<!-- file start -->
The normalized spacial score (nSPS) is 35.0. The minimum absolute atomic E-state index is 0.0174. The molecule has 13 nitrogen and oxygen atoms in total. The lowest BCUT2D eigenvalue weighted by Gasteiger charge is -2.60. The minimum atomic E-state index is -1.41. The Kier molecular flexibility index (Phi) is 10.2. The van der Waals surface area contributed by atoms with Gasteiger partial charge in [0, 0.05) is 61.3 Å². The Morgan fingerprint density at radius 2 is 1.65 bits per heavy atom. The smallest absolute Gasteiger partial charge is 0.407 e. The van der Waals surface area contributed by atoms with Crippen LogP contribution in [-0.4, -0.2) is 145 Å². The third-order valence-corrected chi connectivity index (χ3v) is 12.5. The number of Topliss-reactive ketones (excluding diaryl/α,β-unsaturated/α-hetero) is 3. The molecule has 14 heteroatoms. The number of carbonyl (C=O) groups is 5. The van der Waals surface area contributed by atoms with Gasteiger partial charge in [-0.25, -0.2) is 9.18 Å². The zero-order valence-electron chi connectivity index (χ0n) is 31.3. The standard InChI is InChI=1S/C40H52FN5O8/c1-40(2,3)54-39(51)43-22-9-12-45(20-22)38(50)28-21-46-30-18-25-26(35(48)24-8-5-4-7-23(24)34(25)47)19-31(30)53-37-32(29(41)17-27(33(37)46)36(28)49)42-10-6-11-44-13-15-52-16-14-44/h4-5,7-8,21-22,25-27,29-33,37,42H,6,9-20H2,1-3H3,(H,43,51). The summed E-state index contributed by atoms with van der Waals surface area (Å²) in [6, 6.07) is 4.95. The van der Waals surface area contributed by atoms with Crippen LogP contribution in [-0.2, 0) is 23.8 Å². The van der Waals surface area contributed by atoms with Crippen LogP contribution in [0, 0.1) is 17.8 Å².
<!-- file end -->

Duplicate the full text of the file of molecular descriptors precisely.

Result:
The normalized spacial score (nSPS) is 35.0. The minimum absolute atomic E-state index is 0.0174. The molecule has 13 nitrogen and oxygen atoms in total. The lowest BCUT2D eigenvalue weighted by Gasteiger charge is -2.60. The minimum atomic E-state index is -1.41. The Kier molecular flexibility index (Phi) is 10.2. The van der Waals surface area contributed by atoms with Gasteiger partial charge in [0, 0.05) is 61.3 Å². The Morgan fingerprint density at radius 2 is 1.65 bits per heavy atom. The smallest absolute Gasteiger partial charge is 0.407 e. The van der Waals surface area contributed by atoms with Crippen LogP contribution in [-0.4, -0.2) is 145 Å². The third-order valence-corrected chi connectivity index (χ3v) is 12.5. The number of Topliss-reactive ketones (excluding diaryl/α,β-unsaturated/α-hetero) is 3. The molecule has 14 heteroatoms. The number of carbonyl (C=O) groups is 5. The van der Waals surface area contributed by atoms with Gasteiger partial charge in [-0.25, -0.2) is 9.18 Å². The zero-order valence-electron chi connectivity index (χ0n) is 31.3. The standard InChI is InChI=1S/C40H52FN5O8/c1-40(2,3)54-39(51)43-22-9-12-45(20-22)38(50)28-21-46-30-18-25-26(35(48)24-8-5-4-7-23(24)34(25)47)19-31(30)53-37-32(29(41)17-27(33(37)46)36(28)49)42-10-6-11-44-13-15-52-16-14-44/h4-5,7-8,21-22,25-27,29-33,37,42H,6,9-20H2,1-3H3,(H,43,51). The summed E-state index contributed by atoms with van der Waals surface area (Å²) in [6, 6.07) is 4.95. The van der Waals surface area contributed by atoms with Crippen LogP contribution in [-0.2, 0) is 23.8 Å². The van der Waals surface area contributed by atoms with Crippen LogP contribution in [0, 0.1) is 17.8 Å².